Tag Archive | calgary bird blog

A hummingbird nest

Posted by Matthew Sim

Last year, I discovered a location in Fish Creek P.P. where I found 2 (and possibly all 3 species of hummingbirds that commonly occur in Calgary) nesting. In June, I had found a pair of Ruby-throated Hummingbirds and not long afterwards,  Hank Vanderpol and I discovered what appeared to be a female Calliope hummingbird sitting on a nest. A couple weeks later, a Nature Calgary field trip I led to the area discovered a Rufous hummingbird nest not far away.

This year, I was finally able to get out and search for the hummingbirds last week. It took me about an hour before I finally spotted a hummingbird moving about, but always returning close to me. That’s when I realized that this female Ruby-throated Hummingbird (for this is what it was), might have a nest nearby.

Female Ruby-throated Hummingbird

Female Ruby-throated Hummingbird

Sure enough, before very long, the female Ruby-throated Hummingbird had flown to her nest which had not been too far away from me the entire time.

At first the nest was tough to spot...

At first the nest was tough to spot…

on nest

It was neat to watch the female as she sat on her nest, presumably incubating eggs. From time to time she would fly off but she was always alert and ready to defend her nest.

RT Hummingbird

 

 

 

 

Ruby-throated Hummingbird

The most interesting part of watching this hummingbird though was the way she defended her nest from anything she perceived to be a threat, including a confused and startled Cedar Waxwing who twice made the mistake of landing too near the hummingbird’s nest. She swiftly drove the waxwing off despite the fact it probably wasn’t a threat; I suppose one can never be too cautious!

action shot

Returning back to her nest

Returning back to her nest

I will do my best to follow this nest in the coming weeks and see what comes of it. Hoping that the female will successfully raise her brood of young!

Did you know…

Posted by Matthew Sim

 

I am going to try this out as a new weekly post in which I will feature a fact or two about a bird species or birding topic and hopefully with a photo included. So, for this week`s Did you know… we feature the Cedar Waxwing.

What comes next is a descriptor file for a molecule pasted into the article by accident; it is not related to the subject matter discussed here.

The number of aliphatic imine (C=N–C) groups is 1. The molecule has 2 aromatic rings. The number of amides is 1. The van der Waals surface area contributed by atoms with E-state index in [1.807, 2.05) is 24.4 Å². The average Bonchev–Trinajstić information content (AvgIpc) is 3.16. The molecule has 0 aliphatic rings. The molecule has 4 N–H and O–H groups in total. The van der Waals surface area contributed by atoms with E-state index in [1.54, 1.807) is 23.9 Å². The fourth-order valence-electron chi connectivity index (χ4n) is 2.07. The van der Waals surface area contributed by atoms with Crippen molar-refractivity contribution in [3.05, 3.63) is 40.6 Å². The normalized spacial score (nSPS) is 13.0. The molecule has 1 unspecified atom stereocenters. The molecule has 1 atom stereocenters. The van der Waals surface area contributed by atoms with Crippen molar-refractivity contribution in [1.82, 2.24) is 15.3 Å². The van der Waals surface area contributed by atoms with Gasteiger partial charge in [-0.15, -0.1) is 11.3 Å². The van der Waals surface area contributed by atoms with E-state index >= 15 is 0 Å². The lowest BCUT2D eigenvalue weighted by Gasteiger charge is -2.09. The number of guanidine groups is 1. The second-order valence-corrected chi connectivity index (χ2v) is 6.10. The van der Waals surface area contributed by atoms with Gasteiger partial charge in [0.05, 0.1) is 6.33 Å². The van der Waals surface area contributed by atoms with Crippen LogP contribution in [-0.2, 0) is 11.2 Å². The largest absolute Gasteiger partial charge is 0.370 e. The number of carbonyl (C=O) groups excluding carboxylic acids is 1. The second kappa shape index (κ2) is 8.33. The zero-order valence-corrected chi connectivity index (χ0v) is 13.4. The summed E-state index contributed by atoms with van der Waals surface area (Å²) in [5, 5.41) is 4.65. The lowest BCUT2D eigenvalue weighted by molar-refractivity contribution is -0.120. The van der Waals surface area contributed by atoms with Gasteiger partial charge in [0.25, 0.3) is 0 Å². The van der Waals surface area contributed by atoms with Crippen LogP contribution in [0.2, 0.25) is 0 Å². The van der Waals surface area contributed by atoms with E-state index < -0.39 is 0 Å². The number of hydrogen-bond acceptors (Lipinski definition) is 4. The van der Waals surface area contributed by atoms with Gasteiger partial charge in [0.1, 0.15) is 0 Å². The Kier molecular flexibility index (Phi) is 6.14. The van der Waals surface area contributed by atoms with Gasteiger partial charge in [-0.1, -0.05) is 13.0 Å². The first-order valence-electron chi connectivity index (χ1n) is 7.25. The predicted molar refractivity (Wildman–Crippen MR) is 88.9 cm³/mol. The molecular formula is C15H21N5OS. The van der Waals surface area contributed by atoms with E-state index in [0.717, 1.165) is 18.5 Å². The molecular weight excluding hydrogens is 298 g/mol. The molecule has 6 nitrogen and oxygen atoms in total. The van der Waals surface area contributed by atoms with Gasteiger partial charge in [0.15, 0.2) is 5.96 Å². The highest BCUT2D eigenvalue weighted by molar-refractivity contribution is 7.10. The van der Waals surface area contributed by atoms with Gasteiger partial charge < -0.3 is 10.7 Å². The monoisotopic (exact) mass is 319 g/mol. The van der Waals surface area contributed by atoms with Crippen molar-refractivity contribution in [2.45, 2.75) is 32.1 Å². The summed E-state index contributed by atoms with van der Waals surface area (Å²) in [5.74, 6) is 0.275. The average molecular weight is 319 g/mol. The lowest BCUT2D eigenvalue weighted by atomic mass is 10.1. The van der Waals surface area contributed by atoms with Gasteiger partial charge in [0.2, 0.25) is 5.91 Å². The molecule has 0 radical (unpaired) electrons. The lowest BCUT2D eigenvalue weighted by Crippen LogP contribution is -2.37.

Did you know…

The Cedar Waxwing is one of the few birds in North America that can live primarily off fruit. Thanks to this eating habit, when young cowbirds are raised in Cedar Waxwing nests the cowbirds usually don`t survive because they can`t live off a diet of fruit. This is a double-edged sword for the waxwings though as sometimes they get quite drunk and can occasionally die when they eat overripe berries that are fermenting and producing alcohol.

Cedar Waxwing

Birds and Bugs of Dinosaur PP: Part 2

Posted by Matthew Sim

When we woke the next morning, we were hoping for fewer bugs but, much to out dismay, neither the numbers nor the ferocity of the mosquitoes had diminshed. Fortunately we had only planned to stay the morning anyways. I decided to brave the bugs and went out birding along the river where nighthawks and swallows seemed to do little to keep the bugs at bay! An Eastern Kingbird did pose for me, as did a preening Northern Flicker.

Eastern Kingbird

Eastern Kingbird

This Northern Flicker paused from preening to give me a cautious look

This Northern Flicker paused from preening to give me a cautious look

Robins and Mourning Doves sang continuously and eventually I managed to spot three of the doves.

Mourning Dove

Mourning Dove

Robin

One of the highlights of the morning  for me, however was a mammal. I enjoyed close-up views of a pair of Nuttall’s Cottontail, a species pf rabbit we don’t get to see in Calgary.

Nuttall's Cottontail

Nuttall’s Cottontail

The other highlight was watching a group of Common Nighthawks chase down insects in the sky. While I was watching one particular individual, it proceeded to do a mid-air shake, ruffling out its feathers and fanning out its tail; of which I only managed to capture a mediocre image.

Nighthawk

 

After spending an hour or so birding, we finished up our time at Dinosaur Provincial Park on a bus tour throughout the badlands where I got more good looks at Western Meadowlarks and Rock Wrens. I definitely loved the park, but I guess now I have to figure out when is the best time to visit without the bugs! I imagine there would be very few mosquitoes in December…

 

Birds and Bugs of Dinosaur PP: Part 1

Posted by Matthew Sim

This past Thursday, some family friends and I went camping for a night in the beautiful badlands of Dinosaur Provincial Park, several hours east of Calgary. A very neat place to camp with some gorgeous scenery and good birds, we also discovered another attribute of the park; mosquitoes. Mosquitoes apart, we enjoyed the park and some of its avian inhabitants that we can’t see here in Calgary.

Dinosaur PP

No sooner had we parked the car by the river when a Ring-billed Gull began circling over us. Looking for handouts perhaps?!

Ring-billed Gull

Ring-billed Gull

After eating lunch by the Red Deer River, we headed up to the hoodoos for a hike, on where we were serenaded by Lark Sparrows, Western Meadowlarks and Rock Wrens who didn’t want to pose for the camera.

Rock Wren

Rock Wren, doing its best to be as uncooperative as possible

Lark Sparrows on the other hand, were quite willing to sit up for the camera and were fairly common throughout the park.

Lark Sparrow

Lark Sparrow

As we stopped to admire the view from the top of one particular hoodoo, we were greeted by the song of a Vesper Sparrow and a croaking raven and we caught a glimpse of a Say’s Phoebe as it departed its perch when we arrived.

Raven

Raven

After we had finished our short hike, we went back to our campsite and relaxed by the river as swarms of mosquitoes buzzed around us. The river and its surrounding cottonwood trees held an assortment of birds including Violet-green Swallows, Cedar Waxwings, Least Flycatchers and Eastern Kingbirds.

Waxwing

Cedar Waxwing sitting pretty